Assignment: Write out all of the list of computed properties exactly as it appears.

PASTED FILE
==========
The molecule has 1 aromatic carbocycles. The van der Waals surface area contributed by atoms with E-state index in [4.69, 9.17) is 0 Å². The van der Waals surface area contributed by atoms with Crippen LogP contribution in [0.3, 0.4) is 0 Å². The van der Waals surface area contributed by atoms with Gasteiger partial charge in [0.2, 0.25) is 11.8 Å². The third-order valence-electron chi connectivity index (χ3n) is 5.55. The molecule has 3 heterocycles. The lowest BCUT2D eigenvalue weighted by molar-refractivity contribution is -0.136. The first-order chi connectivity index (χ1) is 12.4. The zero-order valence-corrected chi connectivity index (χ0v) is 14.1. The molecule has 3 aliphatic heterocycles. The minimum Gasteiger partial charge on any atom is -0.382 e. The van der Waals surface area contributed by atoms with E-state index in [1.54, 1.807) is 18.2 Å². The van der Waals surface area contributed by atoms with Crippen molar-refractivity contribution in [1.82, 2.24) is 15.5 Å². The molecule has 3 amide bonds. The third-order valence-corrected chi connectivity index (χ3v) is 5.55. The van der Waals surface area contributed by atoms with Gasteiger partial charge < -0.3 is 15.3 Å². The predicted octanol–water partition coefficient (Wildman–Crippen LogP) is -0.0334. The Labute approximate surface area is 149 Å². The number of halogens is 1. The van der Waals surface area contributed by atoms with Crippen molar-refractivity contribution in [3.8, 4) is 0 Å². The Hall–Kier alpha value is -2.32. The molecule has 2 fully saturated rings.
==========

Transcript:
The molecule has 1 aromatic carbocycles. The van der Waals surface area contributed by atoms with E-state index in [4.69, 9.17) is 0 Å². The van der Waals surface area contributed by atoms with Crippen LogP contribution in [0.3, 0.4) is 0 Å². The van der Waals surface area contributed by atoms with Gasteiger partial charge in [0.2, 0.25) is 11.8 Å². The third-order valence-electron chi connectivity index (χ3n) is 5.55. The molecule has 3 heterocycles. The lowest BCUT2D eigenvalue weighted by molar-refractivity contribution is -0.136. The first-order chi connectivity index (χ1) is 12.4. The zero-order valence-corrected chi connectivity index (χ0v) is 14.1. The molecule has 3 aliphatic heterocycles. The minimum Gasteiger partial charge on any atom is -0.382 e. The van der Waals surface area contributed by atoms with E-state index in [1.54, 1.807) is 18.2 Å². The van der Waals surface area contributed by atoms with Crippen molar-refractivity contribution in [1.82, 2.24) is 15.5 Å². The molecule has 3 amide bonds. The third-order valence-corrected chi connectivity index (χ3v) is 5.55. The van der Waals surface area contributed by atoms with Gasteiger partial charge < -0.3 is 15.3 Å². The predicted octanol–water partition coefficient (Wildman–Crippen LogP) is -0.0334. The Labute approximate surface area is 149 Å². The number of halogens is 1. The van der Waals surface area contributed by atoms with Crippen molar-refractivity contribution in [3.8, 4) is 0 Å². The Hall–Kier alpha value is -2.32. The molecule has 2 fully saturated rings.